Houston Home Prices Show Continued Stability Even as Sales Tumble for a Fourth Straight Month in October
The Houston real estate market staged an encore of its post-tax credit performance in October with a decline in sales volume but continued stability in pricing. Despite the fourth month of down sales, the market enjoyed another boost in the average price and a nudge in the median price of single-family homes.
According to the latest monthly data compiled by the Houston Association of REALTORS® (HAR), October sales of single-family homes throughout the Houston market fell 23.3 percent compared to October 2009. However, on a year-to-date basis, single-family home sales are off 4.0 percent from 2009 levels. Declines were recorded in all but the lowest pricing segment.
The average price of a single-family home rose 5.6 percent from October 2009 to $208,459 while the October single-family home median price—the figure at which half of the homes sold for more and half sold for less—edged up 0.7 percent from one year earlier to $150,000. Both average and median pricing achieved the highest levels for an October in Houston.
Foreclosure property sales reported in the Multiple Listing Service (MLS) declined 13.4 percent in October compared to one year earlier. Foreclosures comprised 21.9 percent of all property sales in October—unchanged from the month before and generally consistent with the levels they have maintained for much of the year. The median price of October foreclosures dropped 8.5 percent to $80,550 on a year-over-year basis.
Sales of all property types in Houston for October totaled 4,404, down 23.8 percent compared to October 2009. Total dollar volume for properties sold during the month was $873 million versus $1.0 billion one year earlier, representing a 20.3 percent drop.
“For four months running, Houston has experienced declining home sales, but the silver lining has consistently been the appreciation in pricing,” said Margie Dorrance, HAR chair and principal at Keller Williams Realty Metropolitan. “We are encouraged to hear that more people are moving to Texas than any other state in the country—as many as 1,200 to 1,400 every month—and with Houston among the more popular urban destinations, local REALTORS® are hopeful that this will translate into improved sales going into the new year.”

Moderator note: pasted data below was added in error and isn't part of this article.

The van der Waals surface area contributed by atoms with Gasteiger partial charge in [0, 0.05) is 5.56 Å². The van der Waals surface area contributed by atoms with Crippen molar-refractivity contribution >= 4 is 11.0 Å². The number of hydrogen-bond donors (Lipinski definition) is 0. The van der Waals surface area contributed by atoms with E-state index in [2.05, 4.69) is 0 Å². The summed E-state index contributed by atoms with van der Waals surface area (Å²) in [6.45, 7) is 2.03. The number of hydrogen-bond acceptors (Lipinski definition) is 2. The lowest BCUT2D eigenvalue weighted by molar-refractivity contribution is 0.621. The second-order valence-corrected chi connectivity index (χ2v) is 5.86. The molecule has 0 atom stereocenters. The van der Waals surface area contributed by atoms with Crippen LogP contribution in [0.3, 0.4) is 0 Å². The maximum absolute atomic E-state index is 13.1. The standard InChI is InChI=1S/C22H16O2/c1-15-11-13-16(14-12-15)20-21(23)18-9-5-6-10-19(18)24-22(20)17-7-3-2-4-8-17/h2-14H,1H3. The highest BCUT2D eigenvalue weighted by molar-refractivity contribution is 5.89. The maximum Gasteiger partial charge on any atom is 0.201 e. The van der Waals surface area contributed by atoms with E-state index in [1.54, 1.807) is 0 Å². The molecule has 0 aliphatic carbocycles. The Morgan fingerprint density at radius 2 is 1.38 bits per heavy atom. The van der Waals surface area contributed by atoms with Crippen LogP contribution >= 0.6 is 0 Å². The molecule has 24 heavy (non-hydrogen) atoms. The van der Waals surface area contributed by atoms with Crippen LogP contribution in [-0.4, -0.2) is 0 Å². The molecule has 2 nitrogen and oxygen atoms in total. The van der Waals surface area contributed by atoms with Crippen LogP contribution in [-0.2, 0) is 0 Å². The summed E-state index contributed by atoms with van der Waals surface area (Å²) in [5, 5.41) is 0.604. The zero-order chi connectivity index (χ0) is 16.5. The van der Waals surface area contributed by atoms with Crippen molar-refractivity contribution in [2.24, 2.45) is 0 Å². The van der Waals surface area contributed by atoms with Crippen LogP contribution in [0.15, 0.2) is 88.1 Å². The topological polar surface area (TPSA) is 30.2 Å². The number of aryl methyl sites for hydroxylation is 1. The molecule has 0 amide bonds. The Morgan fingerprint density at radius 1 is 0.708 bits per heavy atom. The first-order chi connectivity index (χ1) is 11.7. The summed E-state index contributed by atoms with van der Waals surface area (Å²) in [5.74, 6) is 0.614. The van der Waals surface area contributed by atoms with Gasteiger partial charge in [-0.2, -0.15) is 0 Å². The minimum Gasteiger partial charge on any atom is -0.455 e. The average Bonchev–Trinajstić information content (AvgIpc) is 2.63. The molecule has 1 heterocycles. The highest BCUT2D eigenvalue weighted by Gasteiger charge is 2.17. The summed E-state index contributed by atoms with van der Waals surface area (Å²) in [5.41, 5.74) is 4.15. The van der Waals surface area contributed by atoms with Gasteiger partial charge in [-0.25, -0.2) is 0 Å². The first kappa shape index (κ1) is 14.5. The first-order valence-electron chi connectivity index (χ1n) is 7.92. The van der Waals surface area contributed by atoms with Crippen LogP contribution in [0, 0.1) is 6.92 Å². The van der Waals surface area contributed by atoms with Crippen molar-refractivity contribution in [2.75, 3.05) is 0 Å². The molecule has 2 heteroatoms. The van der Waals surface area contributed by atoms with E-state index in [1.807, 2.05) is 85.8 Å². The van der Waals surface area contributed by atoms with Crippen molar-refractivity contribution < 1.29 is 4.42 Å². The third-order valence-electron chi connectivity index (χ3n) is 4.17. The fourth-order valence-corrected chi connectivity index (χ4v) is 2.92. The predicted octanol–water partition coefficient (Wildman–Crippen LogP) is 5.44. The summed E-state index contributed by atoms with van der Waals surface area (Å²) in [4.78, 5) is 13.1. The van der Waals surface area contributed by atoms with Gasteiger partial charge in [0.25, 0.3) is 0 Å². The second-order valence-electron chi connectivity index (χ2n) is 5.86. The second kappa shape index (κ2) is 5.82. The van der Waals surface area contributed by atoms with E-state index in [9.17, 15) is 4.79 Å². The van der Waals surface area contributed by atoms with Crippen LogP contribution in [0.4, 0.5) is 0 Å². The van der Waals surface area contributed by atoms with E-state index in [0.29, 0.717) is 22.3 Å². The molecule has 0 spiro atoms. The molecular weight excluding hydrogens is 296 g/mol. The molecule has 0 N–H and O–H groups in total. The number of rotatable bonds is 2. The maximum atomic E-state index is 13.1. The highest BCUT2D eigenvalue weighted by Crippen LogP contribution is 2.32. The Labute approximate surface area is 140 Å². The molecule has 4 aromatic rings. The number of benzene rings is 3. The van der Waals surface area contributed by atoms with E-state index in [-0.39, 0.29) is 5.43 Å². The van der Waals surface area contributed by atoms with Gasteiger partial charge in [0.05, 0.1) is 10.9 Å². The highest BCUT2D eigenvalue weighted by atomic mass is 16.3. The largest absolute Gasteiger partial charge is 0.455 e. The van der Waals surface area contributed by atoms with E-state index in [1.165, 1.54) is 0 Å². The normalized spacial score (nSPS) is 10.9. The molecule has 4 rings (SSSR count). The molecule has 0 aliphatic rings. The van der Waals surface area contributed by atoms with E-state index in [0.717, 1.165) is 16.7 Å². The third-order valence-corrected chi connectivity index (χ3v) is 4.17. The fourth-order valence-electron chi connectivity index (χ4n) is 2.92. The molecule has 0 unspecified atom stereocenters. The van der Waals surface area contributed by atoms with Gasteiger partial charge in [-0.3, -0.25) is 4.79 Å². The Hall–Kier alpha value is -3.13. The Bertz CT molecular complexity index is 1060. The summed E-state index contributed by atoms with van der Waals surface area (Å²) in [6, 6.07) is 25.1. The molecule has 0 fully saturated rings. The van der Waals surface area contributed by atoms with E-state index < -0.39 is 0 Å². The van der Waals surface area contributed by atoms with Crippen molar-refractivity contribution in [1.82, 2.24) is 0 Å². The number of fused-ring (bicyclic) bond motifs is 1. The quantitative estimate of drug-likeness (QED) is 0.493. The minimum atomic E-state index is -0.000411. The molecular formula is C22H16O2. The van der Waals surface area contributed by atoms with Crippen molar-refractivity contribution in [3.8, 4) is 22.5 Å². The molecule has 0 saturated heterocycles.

The month of October brought Houston’s overall housing market predominantly negative results when all listing categories are compared to October of 2009. Total property sales and total dollar volume fell on a year-over-year basis while the average single-family home sales price rose and the median price ticked up fractionally.
Month-end pending sales for October totaled 2,821, down 23.2 percent from last year, signaling the likelihood of another month of slower sales when the November figures are tallied. The number of available properties, or active listings, at the end of October rose 16.8 percent from October 2009 to 53,039. The increase in available inventory coupled with declining sales volume pushed the inventory of single-family homes for October to 7.7 months compared to 6.1 months one year earlier. This figure still remains healthier than the national inventory of single-family homes of 10.7 months, reported by the National Association of REALTORS® (NAR).
October sales of single-family homes in Houston totaled 3,739, down 23.3 percent from October 2009. This marks the fourth monthly decline in sales volume after four consecutive months of accelerated sales activity that was primarily attributed to the tax credit.
Broken out by segment, October sales of homes priced below $80K increased 4.0 percent; sales of homes in the $80K-$150K range fell 34.0 percent; sales of homes between $150K and $250K were off 32.0 percent; sales of homes ranging from $250K-$500K slid 6.5 percent; and sales of homes that make up the luxury market—priced from $500K and up—dipped 2.1 percent. Sales of all property types combined declined 23.8 percent in October on a year-over-year basis. However, on a year-to-date basis, single-family home sales are off 4.0 percent from 2009 levels.